“Don’t go to Kerala in the rains” they said. I smiled. Born and brought up in Munnar, there is no better time I can imagine being in Kerala. The wedding in Madras done, the OA and I handed our precious brats over to my parents who were spending a week in Madras at my grandma’s village.
First stop was Thekkady. I want to know why I always get the couple making out opposite me. As it is I am a late sleeper and then I have to endure hard core making out on the berth opposite me! The OA grinned wickedly when he saw the couple opposite me slip into the berth together and turned away and fell asleep. I resigned myself to an hour of muffled sounds and much movement, only to realise that they were just lying down to chat. In soft voices that disturbed no one. Just fulfilling the nightly ritual all married couples go through. That last intimate hour when the house is quiet, everyone else turned in. When you take stock of the day. Be it the frustrations of the job, the fact that rice seems to be finishing really fast this last month, that the kids are worrying you for some reason.. and so on. Or maybe that you just missed him today because you didn’t get to talk to him as often as you do on other days or because he came back late from office.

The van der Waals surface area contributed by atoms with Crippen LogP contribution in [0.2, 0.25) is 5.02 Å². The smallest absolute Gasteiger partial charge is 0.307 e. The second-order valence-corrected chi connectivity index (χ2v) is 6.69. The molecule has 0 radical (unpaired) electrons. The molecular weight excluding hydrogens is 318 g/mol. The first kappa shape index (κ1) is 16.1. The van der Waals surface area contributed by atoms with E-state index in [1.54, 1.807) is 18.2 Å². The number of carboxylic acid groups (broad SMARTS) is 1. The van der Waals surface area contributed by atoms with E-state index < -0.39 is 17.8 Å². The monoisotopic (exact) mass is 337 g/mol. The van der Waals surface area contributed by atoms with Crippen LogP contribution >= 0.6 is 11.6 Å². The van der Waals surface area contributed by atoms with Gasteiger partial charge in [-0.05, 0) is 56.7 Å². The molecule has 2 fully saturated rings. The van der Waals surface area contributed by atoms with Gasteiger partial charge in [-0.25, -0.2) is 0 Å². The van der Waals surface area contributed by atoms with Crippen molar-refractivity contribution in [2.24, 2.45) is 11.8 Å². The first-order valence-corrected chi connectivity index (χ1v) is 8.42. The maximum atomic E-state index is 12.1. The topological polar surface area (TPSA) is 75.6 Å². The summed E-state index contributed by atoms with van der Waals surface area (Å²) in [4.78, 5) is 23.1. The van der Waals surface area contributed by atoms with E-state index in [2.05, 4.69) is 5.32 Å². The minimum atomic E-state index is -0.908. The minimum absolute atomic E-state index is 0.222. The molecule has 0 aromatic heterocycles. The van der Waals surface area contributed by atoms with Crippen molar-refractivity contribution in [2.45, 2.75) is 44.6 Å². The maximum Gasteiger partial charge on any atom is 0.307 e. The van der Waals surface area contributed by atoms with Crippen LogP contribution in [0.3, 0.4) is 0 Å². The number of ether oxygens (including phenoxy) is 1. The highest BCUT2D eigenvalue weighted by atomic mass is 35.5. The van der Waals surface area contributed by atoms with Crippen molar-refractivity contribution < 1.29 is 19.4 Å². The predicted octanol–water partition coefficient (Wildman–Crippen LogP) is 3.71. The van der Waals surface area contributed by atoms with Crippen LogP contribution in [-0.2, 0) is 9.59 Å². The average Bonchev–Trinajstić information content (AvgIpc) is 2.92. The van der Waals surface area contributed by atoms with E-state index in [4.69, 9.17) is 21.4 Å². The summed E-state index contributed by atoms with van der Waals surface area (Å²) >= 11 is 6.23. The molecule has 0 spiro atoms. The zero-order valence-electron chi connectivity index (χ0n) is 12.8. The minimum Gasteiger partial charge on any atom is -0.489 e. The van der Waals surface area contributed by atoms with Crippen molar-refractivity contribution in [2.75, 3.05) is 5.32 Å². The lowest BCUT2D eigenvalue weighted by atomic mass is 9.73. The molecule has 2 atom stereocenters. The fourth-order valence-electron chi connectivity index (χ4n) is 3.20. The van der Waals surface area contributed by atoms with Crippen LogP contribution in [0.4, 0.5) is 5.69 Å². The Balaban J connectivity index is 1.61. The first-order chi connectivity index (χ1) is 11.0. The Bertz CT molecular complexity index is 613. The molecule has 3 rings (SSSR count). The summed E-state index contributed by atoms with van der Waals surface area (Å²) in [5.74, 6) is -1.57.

It’s something I always watched with a certain amount of envy before I got married. Whether it was my own parents or couples and family I visited. The low murmurs that arose from each bedroom were so enviable. Laying your last thoughts out at night to an audience that is not judgmental and offers advice, comfort and sometimes just silent acceptance. I often have single friends telling me that marriage is nothing but a bond that stifles. That ‘friends with benefits’, other friends, hobbies, pets, all make up a better life than the one marriage offers. I rarely debate it with them because I cannot put into the words the comfort that this little nightly ritual offers. The comfortable silence, the sound of his breath close to my ear, the knowledge that even after his breathing evens out, I can say something and the worst he’ll respond with is, ‘Shut up, I’m trying to sleep!’… and the best, a comforting ‘Mmmm… ‘ and a response.
As I lay there thinking about it I watched others walk by and stop short as they saw the two pairs of feet sticking out of this particular berth. And then walk on. It was shockingly intimate for a train heading to a small town.